Chinese city to ban eating of cats and dogs after COVID-19 outbreak

Chinese city to ban eating of cats and dogs after COVID-19 outbreak

- A city in China has passed a law to prohibit the consumption of cats and dogs after the COVID-19 outbreak

- Shenzhen will be the first city that has banned the eating of wild animals and those that serve as pets

- The new law protecting the dogs and cats will be enforced starting May 1, 2020, in Shenzhen

- In February, China has banned the trade and consumption of wild animals when the COVID-19 was starting to spread globally

- Scientists suspected that the coronavirus came from animals and was passed to humans

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A city in southeastern China becomes the first city in the mainland to ban eating of dogs and cats after the coronavirus disease (COVID-19) outbreak.

KAMI learned that the city of Shenzhen will prohibit the consumption of state-protected wild animals, as well as the animals raised as pets like cats and dogs.

In a report by the ABS-CBN News, the ban came after the COVID-19 spread throughout the world. Scientists said that it is possible that the coronavirus came from animals, noting that the first recorded case was in Wuhan, where animals like bats, civets, and snakes were being sold for consumption.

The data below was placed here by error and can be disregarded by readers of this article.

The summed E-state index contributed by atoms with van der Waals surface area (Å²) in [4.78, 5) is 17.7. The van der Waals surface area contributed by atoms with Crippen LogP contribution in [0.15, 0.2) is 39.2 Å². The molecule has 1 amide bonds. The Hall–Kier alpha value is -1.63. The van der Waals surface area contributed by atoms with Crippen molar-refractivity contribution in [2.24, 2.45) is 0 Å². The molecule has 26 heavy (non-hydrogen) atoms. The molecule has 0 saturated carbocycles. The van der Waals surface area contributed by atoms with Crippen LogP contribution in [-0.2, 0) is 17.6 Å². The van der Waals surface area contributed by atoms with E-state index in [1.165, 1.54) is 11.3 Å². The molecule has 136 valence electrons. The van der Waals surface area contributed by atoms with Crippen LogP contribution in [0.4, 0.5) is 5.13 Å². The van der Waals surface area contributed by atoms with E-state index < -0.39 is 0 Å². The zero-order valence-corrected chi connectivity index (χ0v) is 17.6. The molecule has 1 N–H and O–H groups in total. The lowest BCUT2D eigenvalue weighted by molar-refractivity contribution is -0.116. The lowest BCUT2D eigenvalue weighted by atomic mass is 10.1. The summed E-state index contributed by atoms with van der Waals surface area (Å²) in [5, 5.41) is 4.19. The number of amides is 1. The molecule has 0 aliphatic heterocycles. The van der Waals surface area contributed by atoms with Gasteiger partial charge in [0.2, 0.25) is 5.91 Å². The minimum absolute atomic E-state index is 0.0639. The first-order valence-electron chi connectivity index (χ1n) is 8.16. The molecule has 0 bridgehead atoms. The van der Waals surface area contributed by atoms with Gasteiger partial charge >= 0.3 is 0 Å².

"Dogs and cats as pets have established a much closer relationship with humans than all other animals, and banning the consumption of dogs and cats and other pets is a common practice in developed countries and in Hong Kong and Taiwan," the city government said in an order.

"This ban also responds to the demand and spirit of human civilization,” it added.

As reported by the BBC, the new law will be enforced on May 1, 2020. Only pig, cattle, sheep, donkey, rabbit, chicken, duck, goose, pigeon, quail, and aquatic animals are good for consumption.

"Shenzhen is the first city in the world to take the lessons learned from this pandemic seriously and make the changes needed to avoid another pandemic," said Teresa M. Telecky, the vice president of the wildlife department for Humane Society International (HSI).

According to the Humane Society International, about 30 million dogs are being killed a year for consumption.

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According to a report by CNN, in February, China passed a law to ban the consumption of wild animals amid the COVID-19 outbreak.

As of April 3, there were 1 million COVID-19 cases recorded across the globe. Meanwhile, more than 500,000 patients have died due to coronavirus.

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